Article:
LAKEWOOD, CO - OCTOBER 29: Republican presidential candidate Ben Carson speaks during a news conference before a campaign event at Colorado Christian University on October 29, 2015 in Lakewood, Colorado. Ben Carson was back on the campaign trail a day after the third republican debate held at the University of Colorado Boulder. (Photo by Justin Sullivan/Getty Images)
Republican presidential candidate Dr. Ben Carson speaks outside the Alpha Gamma Rho fraternity at Iowa State University during a campaign stop, Saturday, Oct. 24, 2015, in Ames, Iowa. (AP Photo/Charlie Neibergall)
Republican presidential candidate Dr. Ben Carson, left, laughs as he wife, Candy Carson, waves to the crowd after saying a few words to the crowd supporting her husband in front of supporters Tuesday, Aug. 18, 2015, in Phoenix. (AP Photo/Ross D. Franklin)
Republican presidential candidate Dr. Ben Carson greets audience members following a town hall meeting, Friday, Oct. 2, 2015, in Ankeny, Iowa. (AP Photo/Charlie Neibergall)
Republican presidential candidate Dr. Ben Carson speaks at a luncheon at the National Press Club in Washington, Friday, Oct. 9, 2015. Carson is promoting a book he has co-authored with his wife Candy Carson entitled 'A More Perfect Union: What We the People Can Do to Reclaim Our Constitutional Liberties.' (AP Photo/Andrew Harnik)
WASHINGTON, DC - SEPTEMBER 25: Scenes around the the Value Voters Summit on September 25, 2015 in Washington DC. Republican presidential candidate Ben Carson takes the stage at the event. Dr Carson speaks to the media after the speach. (Photos by Charles Ommanney/The Washington Post via Getty Images)
Attendees wait for Ben Carson, 2016 Republican presidential candidate, not pictured, to arrive during a campaign stop at the birthplace of the Michigan Republican Party in Jackson, Michigan, U.S., on Wednesday, Sept. 23, 2015. Carson, the third candidate in the Republican race to have never held elected office, saw his numbers drop following the debate last week. Photographer: Luke Sharrett/Bloomberg via Getty Images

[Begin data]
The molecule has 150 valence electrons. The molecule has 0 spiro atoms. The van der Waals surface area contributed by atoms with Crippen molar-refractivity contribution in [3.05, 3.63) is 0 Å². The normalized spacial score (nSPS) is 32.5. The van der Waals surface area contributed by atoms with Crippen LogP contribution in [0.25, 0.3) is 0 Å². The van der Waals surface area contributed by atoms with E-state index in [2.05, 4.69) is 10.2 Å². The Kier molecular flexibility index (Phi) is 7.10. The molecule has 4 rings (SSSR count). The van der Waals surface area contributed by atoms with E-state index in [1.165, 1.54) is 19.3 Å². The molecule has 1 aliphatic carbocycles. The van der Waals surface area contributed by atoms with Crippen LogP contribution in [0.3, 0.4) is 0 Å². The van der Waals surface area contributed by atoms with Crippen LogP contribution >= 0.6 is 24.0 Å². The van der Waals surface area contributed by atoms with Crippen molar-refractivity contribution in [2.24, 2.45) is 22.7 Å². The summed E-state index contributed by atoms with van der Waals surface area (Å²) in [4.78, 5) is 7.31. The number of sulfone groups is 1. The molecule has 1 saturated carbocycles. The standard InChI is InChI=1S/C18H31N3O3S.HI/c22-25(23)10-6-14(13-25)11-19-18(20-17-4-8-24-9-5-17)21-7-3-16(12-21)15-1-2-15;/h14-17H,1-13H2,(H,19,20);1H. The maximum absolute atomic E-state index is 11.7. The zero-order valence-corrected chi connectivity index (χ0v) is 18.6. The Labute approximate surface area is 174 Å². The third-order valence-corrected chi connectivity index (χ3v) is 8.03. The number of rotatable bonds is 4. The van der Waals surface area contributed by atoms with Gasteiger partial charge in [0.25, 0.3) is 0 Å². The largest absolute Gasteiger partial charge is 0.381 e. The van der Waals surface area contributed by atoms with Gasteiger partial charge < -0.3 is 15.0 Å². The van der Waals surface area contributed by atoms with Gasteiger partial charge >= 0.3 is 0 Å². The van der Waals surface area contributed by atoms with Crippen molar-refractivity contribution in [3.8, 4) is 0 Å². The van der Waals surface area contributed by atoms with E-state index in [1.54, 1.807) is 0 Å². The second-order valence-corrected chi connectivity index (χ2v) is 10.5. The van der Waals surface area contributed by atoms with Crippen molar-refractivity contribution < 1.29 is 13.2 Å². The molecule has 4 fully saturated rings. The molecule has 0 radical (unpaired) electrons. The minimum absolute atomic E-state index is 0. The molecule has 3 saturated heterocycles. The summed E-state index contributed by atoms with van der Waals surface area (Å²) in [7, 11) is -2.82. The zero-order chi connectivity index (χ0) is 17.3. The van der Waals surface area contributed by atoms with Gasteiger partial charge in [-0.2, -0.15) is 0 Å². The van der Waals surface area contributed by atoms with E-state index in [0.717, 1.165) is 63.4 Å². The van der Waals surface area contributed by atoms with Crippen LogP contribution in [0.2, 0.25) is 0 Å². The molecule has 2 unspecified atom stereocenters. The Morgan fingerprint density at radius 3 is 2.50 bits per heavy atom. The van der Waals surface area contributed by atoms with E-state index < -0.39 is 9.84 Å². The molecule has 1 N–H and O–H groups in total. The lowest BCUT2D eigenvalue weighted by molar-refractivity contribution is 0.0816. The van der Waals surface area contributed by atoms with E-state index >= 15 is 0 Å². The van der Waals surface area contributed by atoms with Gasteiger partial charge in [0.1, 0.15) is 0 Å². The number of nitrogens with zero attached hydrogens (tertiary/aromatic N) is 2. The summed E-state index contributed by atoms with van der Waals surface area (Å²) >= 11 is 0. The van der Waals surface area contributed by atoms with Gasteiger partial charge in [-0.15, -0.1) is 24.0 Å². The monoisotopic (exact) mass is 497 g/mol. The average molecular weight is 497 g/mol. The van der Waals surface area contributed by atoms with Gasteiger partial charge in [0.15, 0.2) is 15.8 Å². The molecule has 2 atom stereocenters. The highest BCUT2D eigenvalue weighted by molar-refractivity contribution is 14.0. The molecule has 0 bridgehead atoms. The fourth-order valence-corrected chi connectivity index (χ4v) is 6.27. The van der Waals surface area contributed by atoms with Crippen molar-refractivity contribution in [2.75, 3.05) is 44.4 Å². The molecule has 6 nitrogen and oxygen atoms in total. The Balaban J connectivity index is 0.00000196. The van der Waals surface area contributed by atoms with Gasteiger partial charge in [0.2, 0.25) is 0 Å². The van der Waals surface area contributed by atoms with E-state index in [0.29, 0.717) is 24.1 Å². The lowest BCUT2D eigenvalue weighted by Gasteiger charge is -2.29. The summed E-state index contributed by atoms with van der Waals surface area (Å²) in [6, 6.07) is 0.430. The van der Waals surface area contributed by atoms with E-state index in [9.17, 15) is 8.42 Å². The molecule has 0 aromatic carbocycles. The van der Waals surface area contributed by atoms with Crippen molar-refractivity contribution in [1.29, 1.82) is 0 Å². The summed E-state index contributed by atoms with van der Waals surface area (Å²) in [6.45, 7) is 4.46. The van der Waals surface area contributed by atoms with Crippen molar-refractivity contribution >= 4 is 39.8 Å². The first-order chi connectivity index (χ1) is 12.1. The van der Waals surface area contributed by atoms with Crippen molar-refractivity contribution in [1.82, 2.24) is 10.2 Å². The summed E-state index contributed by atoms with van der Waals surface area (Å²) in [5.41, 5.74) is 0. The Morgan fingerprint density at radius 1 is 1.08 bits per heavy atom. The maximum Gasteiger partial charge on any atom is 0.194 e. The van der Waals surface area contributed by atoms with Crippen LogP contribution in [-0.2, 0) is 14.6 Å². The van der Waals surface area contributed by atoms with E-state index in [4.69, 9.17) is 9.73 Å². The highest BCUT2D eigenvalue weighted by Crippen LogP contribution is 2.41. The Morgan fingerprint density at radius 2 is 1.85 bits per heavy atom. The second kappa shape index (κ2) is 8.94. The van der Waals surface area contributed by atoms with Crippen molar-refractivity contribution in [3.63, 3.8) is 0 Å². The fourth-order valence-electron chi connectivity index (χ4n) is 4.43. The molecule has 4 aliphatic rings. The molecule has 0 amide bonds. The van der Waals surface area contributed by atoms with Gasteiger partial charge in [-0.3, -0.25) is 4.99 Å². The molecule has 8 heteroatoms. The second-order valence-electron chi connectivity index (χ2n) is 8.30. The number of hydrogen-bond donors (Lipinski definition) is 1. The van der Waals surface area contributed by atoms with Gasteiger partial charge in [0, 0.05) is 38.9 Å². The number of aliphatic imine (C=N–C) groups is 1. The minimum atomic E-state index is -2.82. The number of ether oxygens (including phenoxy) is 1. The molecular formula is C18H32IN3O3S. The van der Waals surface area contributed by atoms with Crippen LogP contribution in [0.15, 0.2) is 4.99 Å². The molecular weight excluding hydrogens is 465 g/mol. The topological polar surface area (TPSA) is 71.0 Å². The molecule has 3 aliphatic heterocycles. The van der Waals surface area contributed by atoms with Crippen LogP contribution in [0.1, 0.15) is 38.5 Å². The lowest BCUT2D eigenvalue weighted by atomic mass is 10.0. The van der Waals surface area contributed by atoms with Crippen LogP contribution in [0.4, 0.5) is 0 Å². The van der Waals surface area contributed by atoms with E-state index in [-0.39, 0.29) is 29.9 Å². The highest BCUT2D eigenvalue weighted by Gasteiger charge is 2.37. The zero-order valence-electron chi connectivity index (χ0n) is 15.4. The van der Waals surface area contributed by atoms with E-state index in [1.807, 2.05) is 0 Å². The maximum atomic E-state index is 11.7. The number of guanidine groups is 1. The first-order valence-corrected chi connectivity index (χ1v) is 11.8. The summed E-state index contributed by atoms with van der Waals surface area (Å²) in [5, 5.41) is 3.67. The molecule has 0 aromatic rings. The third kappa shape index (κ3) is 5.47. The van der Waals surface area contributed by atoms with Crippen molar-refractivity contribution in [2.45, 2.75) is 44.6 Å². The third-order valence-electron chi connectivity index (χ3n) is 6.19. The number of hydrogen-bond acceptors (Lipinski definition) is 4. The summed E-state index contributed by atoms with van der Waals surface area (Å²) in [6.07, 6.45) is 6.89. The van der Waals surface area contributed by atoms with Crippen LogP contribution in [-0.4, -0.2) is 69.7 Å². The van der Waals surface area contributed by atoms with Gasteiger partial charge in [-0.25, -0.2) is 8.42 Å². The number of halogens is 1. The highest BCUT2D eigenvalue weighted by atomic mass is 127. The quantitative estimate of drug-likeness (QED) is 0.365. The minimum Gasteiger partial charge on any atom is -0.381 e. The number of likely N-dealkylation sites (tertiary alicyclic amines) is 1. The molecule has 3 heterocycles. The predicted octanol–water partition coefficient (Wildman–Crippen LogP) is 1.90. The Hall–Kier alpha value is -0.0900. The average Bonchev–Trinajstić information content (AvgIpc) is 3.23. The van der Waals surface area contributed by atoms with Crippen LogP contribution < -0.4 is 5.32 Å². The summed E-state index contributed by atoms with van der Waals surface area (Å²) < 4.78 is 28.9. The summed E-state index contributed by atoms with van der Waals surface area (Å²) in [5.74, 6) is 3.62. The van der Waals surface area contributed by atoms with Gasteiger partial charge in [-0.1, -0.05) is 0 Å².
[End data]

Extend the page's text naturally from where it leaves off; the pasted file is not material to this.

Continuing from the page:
Republican presidential candidate Ben Carson speaks at a presidential forum sponsored by Heritage Action at the Bon Secours Wellness Arena, Friday, Sept. 18, 2015, in Greenville, S.C. (AP Photo/Richard Shiro)
Republican Presidential candidate Dr. Ben Carson during a speech to the Commonwealth Club public affairs forum Tuesday, Sept. 8, 2015, in San Francisco. (AP Photo/Eric Risberg)
Republican presidential candidate Ben Carson speaks at a rally in Little Rock, Ark., Thursday, Aug. 27, 2015. (AP Photo/Danny Johnston)
Republican presidential candidate Ben Carson is interviewed in Little Rock, Ark., Thursday, Aug. 27, 2015. (AP Photo/Danny Johnston)
Republican presidential candidate Ben Carson stands for a photo with a fairgoer at the Iowa State Fair Sunday, Aug. 16, 2015, in Des Moines. (AP Photo/Charlie Riedel)
Ben Carson, 2016 Republican presidential candidate, listens as he attends a service at Maple Street Missionary Baptist Church in Des Moines, Iowa, U.S., on Sunday, Aug. 16, 2015. Carson will be speaking at the Iowa State Fair, which is expected to host 18 presidential candidates and runs until Aug. 23. Photographer: Daniel Acker/Bloomberg via Getty Images
Republican presidential candidate Dr. Ben Carson speaks to hundreds of supporters at the Inaugural Basque Fry at Corley Ranch in Gardnerville, Nev. on Saturday, Aug. 15, 2015. (AP Photo/Lance Iversen)
CLEVELAND, OH - AUGUST 06: Republican presidential candidate Ben Carson participates in the first prime-time presidential debate hosted by FOX News and Facebook at the Quicken Loans Arena August 6, 2015 in Cleveland, Ohio. The top-ten GOP candidates were selected to participate in the debate based on their rank in an average of the five most recent national political polls. (Photo by Chip Somodevilla/Getty Images)
Republican presidential candidate, retired neurosurgeon Ben Carson, speaks at the Family Leadership Summit in Ames, Iowa, Saturday, July 18, 2015. (AP Photo/Nati Harnik)
Republican presidential candidate, retired neurosurgeon Ben Carson, right, speaks with pollster Frank Luntz at the Family Leadership Summit in Ames, Iowa, Saturday, July 18, 2015. (AP Photo/Nati Harnik)
Ben Carson, 2016 Republican presidential candidate, eats a slice of pizza as he tours the Iowa State Fair in Des Moines, Iowa, U.S., on Sunday, Aug. 16, 2015. In a Sunday interview with Fox News, Carson doubled down on his assertion that a speech given by President Barack Obama intended to sell the American public on his nuclear deal with Iran contained 'coded innuendos employing standard anti-Semitic themes.' Photographer: Daniel Acker/Bloomberg via Getty Images
Republican presidential candidate Ben Carson speaks at the National Sheriffs’ Association presidential forum, Tuesday, June 30, 2015, in Baltimore. (AP Photo/Patrick Semansky)